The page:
stalled the- local chapter. The Instal
lation took place- at i o'clock Satur
day, after which a banquet was
served to pledges and members. In
stalled were the .Misses Jess Rogers,
Springfield, Mo.; Josephine- Olson,
Spokane; Dorothy Collier, Qulncy,
111.; Elizabeth Jacobson. Clarkston;
Margarlte Dickenson, Bellingham;
Naomi Clark, Pullman: Harriet Tay
lor, altsburg; Winifred Windus,
Pullman; Carolyn Bressler, Newport.
Pledges are' the Misses Laura Taylor,
Waitsburg; Anna .lacobson. ('larks
ton; Mabel Fancher, Spokane; Aimc
Neely, Spokane;, Elver Grey. Gene
see; Pearl Dixon, Walla Walla. Pa
tronesses, Airs. Frank Sanger. Mrs.
William A. Windus.
Theta Kappa was organized Oc
tober 9, 1909, by eight charter mem
bers: The Misses Florence Harper
Terwilliger Beulah Carr, Grace and
Lee Nichols, Rita Myers i ockhart,
Lora Mac Churchill. Absent mem
bers and alumni are the Misses Lena
Grimm. Farmington; Lorena Hay
lord, Spokane: Florence To. -! Wiard,
Seattle; Airs. Evelyn Swee'zer, Ta
coma: Fairy Lashua, Everett: Lora
Churchill, Spokane; Beul >.!. Carr,
Dayton; Airs. Rita Lock hart, Spo
kane; Lucile Ingram. Spokane; Ce
cil Bliikesley, Spokane; Mac School
ing. Seattle; Eva Rlneheart, Olym
pia; Mrs. Joyce Mance, Spokane: .Miss
Hazel Spinning, Sumner, Wash.; Aliss
Ruth Spinning, Sumner, Wash.;
Florence- Terwilliger, Dayton, Wash.;
Ada Wexler, Pullman; Kathryn Kim
mel. Newport: Charlotte Davis.
Clarkston: Mrs. Judd I Thompson.
Johnson, Wash.: Grace Nichols. Day
ton: Mrs. Belva Burcham Alonroe.
Harvey, Wash; Bertha Engelland, Te
koa, Wash.
In the passing of Theta Kappa we
can not help bill feel a little regret,
but we all know that Alpha Delta
Phi will hereafter stand for and al
ways be what Theta Kappa has been
before them— a good time and a fine
crowd of girls. So we all extend our
heartiest congratulations and *best
wishes to our second national soror
ity. Alpha Delta Phi.
CRYINfI FOR Mill'
Lots of it in Pullman, i;,,i Daily
(■rowing i.e..*.
The kidneys often cry for help.
Not another organ in tin- whole
body more delicately constructed;
Not one more Important to health.
The kidneys are- the filte-s of the
blood.
When they fail the blood becomes
foul ami poisonous.
There can be no health where there
is poisoned blood.
Backache is one of the freij.ient in
dication! of kidney trouble.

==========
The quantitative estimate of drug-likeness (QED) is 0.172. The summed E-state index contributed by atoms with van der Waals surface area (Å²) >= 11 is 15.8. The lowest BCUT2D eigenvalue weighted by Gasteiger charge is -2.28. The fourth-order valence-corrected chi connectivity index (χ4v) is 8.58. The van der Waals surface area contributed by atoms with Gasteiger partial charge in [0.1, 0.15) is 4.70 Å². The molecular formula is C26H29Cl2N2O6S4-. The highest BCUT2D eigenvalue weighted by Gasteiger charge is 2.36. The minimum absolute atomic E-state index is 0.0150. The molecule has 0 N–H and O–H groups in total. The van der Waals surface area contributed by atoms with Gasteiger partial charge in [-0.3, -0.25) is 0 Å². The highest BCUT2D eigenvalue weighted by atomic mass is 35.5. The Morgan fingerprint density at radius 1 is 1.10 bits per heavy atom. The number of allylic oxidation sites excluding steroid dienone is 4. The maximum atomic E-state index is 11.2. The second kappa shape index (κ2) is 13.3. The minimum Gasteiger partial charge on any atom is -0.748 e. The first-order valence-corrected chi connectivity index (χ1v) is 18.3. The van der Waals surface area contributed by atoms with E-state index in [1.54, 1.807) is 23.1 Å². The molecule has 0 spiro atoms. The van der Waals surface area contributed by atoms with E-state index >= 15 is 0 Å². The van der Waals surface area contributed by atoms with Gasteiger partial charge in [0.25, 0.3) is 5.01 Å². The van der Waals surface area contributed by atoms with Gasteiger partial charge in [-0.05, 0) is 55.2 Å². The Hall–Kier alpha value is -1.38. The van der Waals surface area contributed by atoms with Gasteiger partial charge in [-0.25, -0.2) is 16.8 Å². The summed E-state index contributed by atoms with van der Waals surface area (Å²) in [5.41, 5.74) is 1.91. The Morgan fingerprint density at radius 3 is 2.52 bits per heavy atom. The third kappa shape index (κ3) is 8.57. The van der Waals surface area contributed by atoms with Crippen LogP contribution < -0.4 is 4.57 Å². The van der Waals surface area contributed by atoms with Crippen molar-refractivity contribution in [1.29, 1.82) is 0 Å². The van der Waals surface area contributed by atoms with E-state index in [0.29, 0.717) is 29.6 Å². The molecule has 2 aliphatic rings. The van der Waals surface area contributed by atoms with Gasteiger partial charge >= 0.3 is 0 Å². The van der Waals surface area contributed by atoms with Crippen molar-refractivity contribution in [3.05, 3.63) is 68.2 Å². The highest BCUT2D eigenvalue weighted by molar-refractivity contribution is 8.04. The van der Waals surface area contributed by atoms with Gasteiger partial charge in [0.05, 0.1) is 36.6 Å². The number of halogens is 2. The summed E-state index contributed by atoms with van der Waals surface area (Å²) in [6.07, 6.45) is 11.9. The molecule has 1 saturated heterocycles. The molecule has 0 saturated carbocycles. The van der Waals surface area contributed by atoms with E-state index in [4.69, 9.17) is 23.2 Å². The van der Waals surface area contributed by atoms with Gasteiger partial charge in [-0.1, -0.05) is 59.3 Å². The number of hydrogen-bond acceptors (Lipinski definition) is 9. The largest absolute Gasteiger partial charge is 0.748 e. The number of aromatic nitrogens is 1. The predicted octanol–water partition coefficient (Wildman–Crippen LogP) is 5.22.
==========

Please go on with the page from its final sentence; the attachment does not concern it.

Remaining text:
It is oft< ii the kidneys' cry for h l|i.
Heed it.
Read what Moans Kidney Pills
have done for overworked kidneys.
Read what Doan's have done for
Pullman people,
Mrs. Prank Kloaaner, Sin, Harri
son St.. Pullman. Wash., says: "A
member of my family luffe.^d from
backache anil lameness aeon the
loins that made work difficult.
Doan'a Kidney Pills were finally used
and they effected a complete and
permanent cure. This remedy is
worthy of all the- praise it has re
ceived."
For sale lev all dealers. Price 50
cents. Foster-Milburn Co., Buffalo,
New York, sole agents for th.. Unite.
States.
Remember the name -Doan'a—
and take no other.
'FIRST ATTRACTION
ON LECTURE COURSE
Well Known Entertainers Will Ap
pear in Concert nt College Audi
torium on October 10
THE BERGEN MARX COMPANY.
Four notable artist-; comprise the
Bergen-Marx Company, the biggest mu
sical attraction booked under itedpath
management this year.
Alfred lilies Bergen Is a native born
American who has had a decidedly
meteoric career. He has studied wit
some I,l' th,' greatest American vocal
teachers and has also done special
work iv German lleder with George
Ilenschel of London. His repertoire
comprises some 900 songs and several
oratorios.
Leon Marx appeared with the Theo
dore Thomas Orchestra for ten years.
At the age of twenty he held the po
sition of first violinist in this famous
organisation and later on played solos
accompanied by the Thomas Orchestra.
Mr. Thomas has Joined in the applause
for an encore for Marx solos.
While in Berlin Mr. Marx competed
with forty-eight musicians for a schol
arship under l>r. Joachim and won the
prize. Less than a year ago Mr. Marx
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I—^—^—^—^—^»e«—■—J
ALFRED HILES BERGEN, LEON
MARX, HANS DRESSEL AND
CARL MACHLIN.
was appointed assistant concert inels
ter of the Chicago Qrand Opera Com
pany, one of the highest positions that
can come to a violinist in this country.
Hans Dressel, the violoncellist with
this company, was born in London. lie
appeared at an early age as a pianist
in both public and private recitals and
later continued his studies abroad, go
ing to Weimar, where he eventually
made the violoncello his principal in
strument with the world renowned
Grutznineher for his master. Making
great progress, be soon went to London,
aud while at the Guildhall School of
Music he became first winner of the
I.ibotton prize for the violoncello,
Mr. Mac hlin. the pianist with this
company, received bis first training in
tin- cathedral choir at Salisbury. Kng
land. He studied the piano and compo
sition under Or. ('lark's ward for some
six years. lie went to Winnipeg, Can
ada, iv 1906, where be taught for a
number of years, continuing his studies
lv technique with John Sebastian Am
bier.
WANTED— Two teens ripe hubbard
squash, lc per lb.: half top carrots,
\_e per lb.; I ton cabbage, ■_■• per lb.
G. R. Btoekbrldge, Ferry Hall.
Octll
Just the thing you bava been loot-
Ing for: something that's a little dif
ferent; a little better for sandwiches.
It can't be beat. It's Monarch Olive
salad. Phone for a bottle today.
SANDERS GROCERY. F_c'n« 19.
Octll
IDAHO (AMI WILL
m: battle ROYAL
If Report* From Coach Griffiths*
i amp Are True, State College
. Team Will Be Forced to the
Limit October 18.
As the time approaches when W. S
C. meets the University of Idaho on
the gridiron, it becomes more and
more apparent that the College has
cut out for Itself one of the hughest
jobs ever tackled by any team or any
school. At present the outlook is
very serious anil is apt to grow more
so. W. S. C, will have no really hard
workout before- the big game, while-
Idaho has two games In which to try,
out her men. Coach Griffith's men
will meet Lewiston Normal and the